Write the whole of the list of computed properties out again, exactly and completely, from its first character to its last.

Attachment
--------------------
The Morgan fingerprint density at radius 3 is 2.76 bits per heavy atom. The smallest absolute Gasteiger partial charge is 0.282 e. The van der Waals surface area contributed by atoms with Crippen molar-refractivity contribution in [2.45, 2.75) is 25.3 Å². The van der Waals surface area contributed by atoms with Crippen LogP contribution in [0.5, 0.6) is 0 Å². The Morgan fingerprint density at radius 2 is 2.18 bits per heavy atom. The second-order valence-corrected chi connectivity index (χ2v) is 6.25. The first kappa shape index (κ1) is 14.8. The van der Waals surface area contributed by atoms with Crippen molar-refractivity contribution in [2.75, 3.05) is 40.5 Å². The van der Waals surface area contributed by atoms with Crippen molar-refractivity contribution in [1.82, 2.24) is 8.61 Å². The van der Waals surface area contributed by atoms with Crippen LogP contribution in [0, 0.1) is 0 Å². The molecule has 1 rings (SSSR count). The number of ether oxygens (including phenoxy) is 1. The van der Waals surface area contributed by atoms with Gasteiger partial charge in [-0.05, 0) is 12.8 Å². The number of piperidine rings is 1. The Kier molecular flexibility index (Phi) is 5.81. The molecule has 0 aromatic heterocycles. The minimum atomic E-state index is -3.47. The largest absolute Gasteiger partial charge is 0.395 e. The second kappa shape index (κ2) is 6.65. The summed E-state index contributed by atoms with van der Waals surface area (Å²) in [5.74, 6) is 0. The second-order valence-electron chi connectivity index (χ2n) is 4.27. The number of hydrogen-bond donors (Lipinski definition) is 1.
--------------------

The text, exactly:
The Morgan fingerprint density at radius 3 is 2.76 bits per heavy atom. The smallest absolute Gasteiger partial charge is 0.282 e. The van der Waals surface area contributed by atoms with Crippen molar-refractivity contribution in [2.45, 2.75) is 25.3 Å². The van der Waals surface area contributed by atoms with Crippen LogP contribution in [0.5, 0.6) is 0 Å². The Morgan fingerprint density at radius 2 is 2.18 bits per heavy atom. The second-order valence-corrected chi connectivity index (χ2v) is 6.25. The first kappa shape index (κ1) is 14.8. The van der Waals surface area contributed by atoms with Crippen molar-refractivity contribution in [2.75, 3.05) is 40.5 Å². The van der Waals surface area contributed by atoms with Crippen molar-refractivity contribution in [1.82, 2.24) is 8.61 Å². The van der Waals surface area contributed by atoms with Crippen LogP contribution in [0, 0.1) is 0 Å². The molecule has 1 rings (SSSR count). The number of ether oxygens (including phenoxy) is 1. The van der Waals surface area contributed by atoms with Gasteiger partial charge in [-0.05, 0) is 12.8 Å². The number of piperidine rings is 1. The Kier molecular flexibility index (Phi) is 5.81. The molecule has 0 aromatic heterocycles. The minimum atomic E-state index is -3.47. The largest absolute Gasteiger partial charge is 0.395 e. The second kappa shape index (κ2) is 6.65. The summed E-state index contributed by atoms with van der Waals surface area (Å²) in [5.74, 6) is 0. The second-order valence-electron chi connectivity index (χ2n) is 4.27. The number of hydrogen-bond donors (Lipinski definition) is 1.